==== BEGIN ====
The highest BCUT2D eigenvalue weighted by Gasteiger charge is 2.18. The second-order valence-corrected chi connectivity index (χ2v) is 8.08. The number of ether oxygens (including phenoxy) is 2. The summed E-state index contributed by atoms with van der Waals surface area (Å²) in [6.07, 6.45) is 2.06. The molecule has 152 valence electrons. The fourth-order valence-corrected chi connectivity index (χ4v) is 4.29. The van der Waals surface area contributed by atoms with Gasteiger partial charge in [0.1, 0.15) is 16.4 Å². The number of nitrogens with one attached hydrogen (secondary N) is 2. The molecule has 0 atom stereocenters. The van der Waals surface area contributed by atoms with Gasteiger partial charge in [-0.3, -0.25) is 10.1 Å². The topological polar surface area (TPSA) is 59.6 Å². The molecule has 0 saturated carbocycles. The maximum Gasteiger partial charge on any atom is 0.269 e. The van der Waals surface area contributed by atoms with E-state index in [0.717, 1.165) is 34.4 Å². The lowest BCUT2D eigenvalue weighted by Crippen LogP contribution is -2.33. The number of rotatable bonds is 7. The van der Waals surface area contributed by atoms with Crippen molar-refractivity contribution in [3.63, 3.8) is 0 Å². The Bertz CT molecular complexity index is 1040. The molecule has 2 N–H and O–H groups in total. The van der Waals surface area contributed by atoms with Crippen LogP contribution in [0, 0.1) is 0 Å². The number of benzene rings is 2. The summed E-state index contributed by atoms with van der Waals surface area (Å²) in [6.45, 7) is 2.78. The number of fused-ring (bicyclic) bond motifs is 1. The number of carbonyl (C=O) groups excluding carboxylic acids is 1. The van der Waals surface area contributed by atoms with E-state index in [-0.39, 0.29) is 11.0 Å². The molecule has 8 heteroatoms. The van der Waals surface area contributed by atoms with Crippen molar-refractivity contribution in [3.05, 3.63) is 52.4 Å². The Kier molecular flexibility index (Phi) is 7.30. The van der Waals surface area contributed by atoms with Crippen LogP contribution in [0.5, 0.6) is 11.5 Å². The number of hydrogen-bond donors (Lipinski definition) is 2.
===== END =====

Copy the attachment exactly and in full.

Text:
The highest BCUT2D eigenvalue weighted by Gasteiger charge is 2.18. The second-order valence-corrected chi connectivity index (χ2v) is 8.08. The number of ether oxygens (including phenoxy) is 2. The summed E-state index contributed by atoms with van der Waals surface area (Å²) in [6.07, 6.45) is 2.06. The molecule has 152 valence electrons. The fourth-order valence-corrected chi connectivity index (χ4v) is 4.29. The van der Waals surface area contributed by atoms with Gasteiger partial charge in [0.1, 0.15) is 16.4 Å². The number of nitrogens with one attached hydrogen (secondary N) is 2. The molecule has 0 atom stereocenters. The van der Waals surface area contributed by atoms with Gasteiger partial charge in [-0.3, -0.25) is 10.1 Å². The topological polar surface area (TPSA) is 59.6 Å². The molecule has 0 saturated carbocycles. The maximum Gasteiger partial charge on any atom is 0.269 e. The van der Waals surface area contributed by atoms with E-state index in [0.717, 1.165) is 34.4 Å². The lowest BCUT2D eigenvalue weighted by Crippen LogP contribution is -2.33. The number of rotatable bonds is 7. The van der Waals surface area contributed by atoms with Crippen molar-refractivity contribution in [3.63, 3.8) is 0 Å². The Bertz CT molecular complexity index is 1040. The molecule has 2 N–H and O–H groups in total. The van der Waals surface area contributed by atoms with Crippen LogP contribution in [0, 0.1) is 0 Å². The number of benzene rings is 2. The summed E-state index contributed by atoms with van der Waals surface area (Å²) in [6.45, 7) is 2.78. The number of fused-ring (bicyclic) bond motifs is 1. The number of carbonyl (C=O) groups excluding carboxylic acids is 1. The van der Waals surface area contributed by atoms with E-state index in [-0.39, 0.29) is 11.0 Å². The molecule has 8 heteroatoms. The van der Waals surface area contributed by atoms with Crippen molar-refractivity contribution in [3.05, 3.63) is 52.4 Å². The Kier molecular flexibility index (Phi) is 7.30. The van der Waals surface area contributed by atoms with Crippen LogP contribution in [0.5, 0.6) is 11.5 Å². The number of hydrogen-bond donors (Lipinski definition) is 2.